"So there's no hope?," bed-ridden Arletty (Kati Outinen) asks her doctor midway through Finnish writer-director Aki Kaurismäki's 2011 film Le Havre.
"Miracles do happen," the doctor says, unconvincingly.
"Not in my neighborhood," Arletty says blankly.
Arletty's neighborhood is a multicultural, working-class corner of the film's titular French port city, here populated by a Finnish-French-Senegalese cast. Perhaps in real life, miracles are hard to come by in a neighborhood like Arletty's. But in Kaurismäki's warm-hearted collectivist fable, good things just might happen to good people.
Kaurismäki has a minor profile in the U.S., thanks mostly to his terrific 2002 film The Man Without a Past, about an amnesiac rebuilding his life, and perhaps more so for his 1989 cult film Leningrad Cowboys Go America, about a fictional Russian rock band on tour in the States, which included Memphis among its locations. But apparently his profile wasn't strong enough to ensure better distribution for Le Havre, which was a considerable critical hit when it debuted at the Cannes Film Festival last summer but arrives in Memphis for a single screening at the Brooks Museum of Art this week.
At the center of this story are the seemingly terminally ill Arletty and her husband Marcel Marx (André Wilms), an aging bohemian now making his living — such as it is — shining shoes. ("There are better professions, but besides shepherds, it's closest to the people," he explains.)
Marcel and Arletty live happily, along with their dog Laika (which is also Kaurismäki's dog Laika), until their lives are complicated by, first, Arletty's hospitalization (though she protectively keeps the severity of the illness from him) and then by the appearance in the neighborhood of Idrissa (Blondin Miguel), a refugee African boy who escapes from a cargo ship and is on the run, separated from his family in an attempt to flee to London and sought by authorities — including stern but not heartless inspector Monet (Jean-Pierre Darroussin) — as an illegal alien.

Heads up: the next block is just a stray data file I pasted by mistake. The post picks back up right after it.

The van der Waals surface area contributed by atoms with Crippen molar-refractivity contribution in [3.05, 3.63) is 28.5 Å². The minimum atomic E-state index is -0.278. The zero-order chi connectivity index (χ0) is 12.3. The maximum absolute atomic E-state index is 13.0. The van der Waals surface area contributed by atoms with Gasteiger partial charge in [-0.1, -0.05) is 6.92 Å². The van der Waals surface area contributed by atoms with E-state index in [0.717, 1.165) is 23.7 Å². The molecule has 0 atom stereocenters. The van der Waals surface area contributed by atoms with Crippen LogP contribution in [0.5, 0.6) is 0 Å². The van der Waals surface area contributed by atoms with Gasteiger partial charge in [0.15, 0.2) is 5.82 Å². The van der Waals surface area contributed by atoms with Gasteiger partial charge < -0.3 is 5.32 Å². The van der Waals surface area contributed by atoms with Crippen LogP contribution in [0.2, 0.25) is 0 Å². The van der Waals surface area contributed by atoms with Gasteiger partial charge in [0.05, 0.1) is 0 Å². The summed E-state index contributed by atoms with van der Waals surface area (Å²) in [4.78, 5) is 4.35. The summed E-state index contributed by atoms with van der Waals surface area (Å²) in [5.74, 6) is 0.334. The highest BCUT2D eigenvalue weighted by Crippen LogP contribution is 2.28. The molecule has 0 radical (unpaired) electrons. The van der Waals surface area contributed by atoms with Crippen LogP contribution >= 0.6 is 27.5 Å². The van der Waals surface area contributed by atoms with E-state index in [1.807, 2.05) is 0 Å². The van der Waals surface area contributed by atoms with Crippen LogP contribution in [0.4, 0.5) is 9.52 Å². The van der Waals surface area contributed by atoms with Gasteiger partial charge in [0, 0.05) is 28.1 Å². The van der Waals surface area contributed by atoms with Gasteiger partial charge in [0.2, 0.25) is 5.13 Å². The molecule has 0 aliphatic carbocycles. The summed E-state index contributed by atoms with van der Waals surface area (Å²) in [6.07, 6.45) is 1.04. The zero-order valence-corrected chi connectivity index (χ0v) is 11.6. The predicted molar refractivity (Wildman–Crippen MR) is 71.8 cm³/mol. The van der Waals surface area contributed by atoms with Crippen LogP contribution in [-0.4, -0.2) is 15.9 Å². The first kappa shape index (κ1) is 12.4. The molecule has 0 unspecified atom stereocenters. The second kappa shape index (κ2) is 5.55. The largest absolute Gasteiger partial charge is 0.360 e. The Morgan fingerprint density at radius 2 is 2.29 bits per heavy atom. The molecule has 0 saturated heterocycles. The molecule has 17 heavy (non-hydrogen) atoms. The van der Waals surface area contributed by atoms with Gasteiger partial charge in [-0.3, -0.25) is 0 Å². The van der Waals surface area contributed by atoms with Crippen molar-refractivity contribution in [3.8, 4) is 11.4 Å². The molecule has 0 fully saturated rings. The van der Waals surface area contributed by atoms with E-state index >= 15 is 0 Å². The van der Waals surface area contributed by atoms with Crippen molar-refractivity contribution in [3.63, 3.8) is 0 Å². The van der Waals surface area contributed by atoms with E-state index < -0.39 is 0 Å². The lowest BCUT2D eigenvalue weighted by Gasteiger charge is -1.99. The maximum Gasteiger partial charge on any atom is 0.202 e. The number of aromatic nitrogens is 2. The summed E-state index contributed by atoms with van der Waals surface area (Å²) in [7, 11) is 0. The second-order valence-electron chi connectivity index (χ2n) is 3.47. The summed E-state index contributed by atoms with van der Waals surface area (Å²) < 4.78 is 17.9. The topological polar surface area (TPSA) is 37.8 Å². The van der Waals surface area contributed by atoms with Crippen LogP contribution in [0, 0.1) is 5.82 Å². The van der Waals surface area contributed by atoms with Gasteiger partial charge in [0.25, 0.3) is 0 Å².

Marcel helps and eventually harbors the boy, finally enlisting the community — the grocer, the baker, the barkeep — in his direct action, which includes a "trendy charity concert" headlined by real-life veteran French rock-and-roller Little Bob.
Kaurismäki presents his utopian fantasy amid the backdrop of real-world immigration problems, and his colorful, generous depiction of community solidarity is cut with his typical mix of stoic and sardonic tones. And the rich photography and deadpan framing will remind viewers of American inheritors like Jim Jarmusch and Wes Anderson in their stylization.
Brooks Museum of Art
Thursday, April 12th, 7 p.m.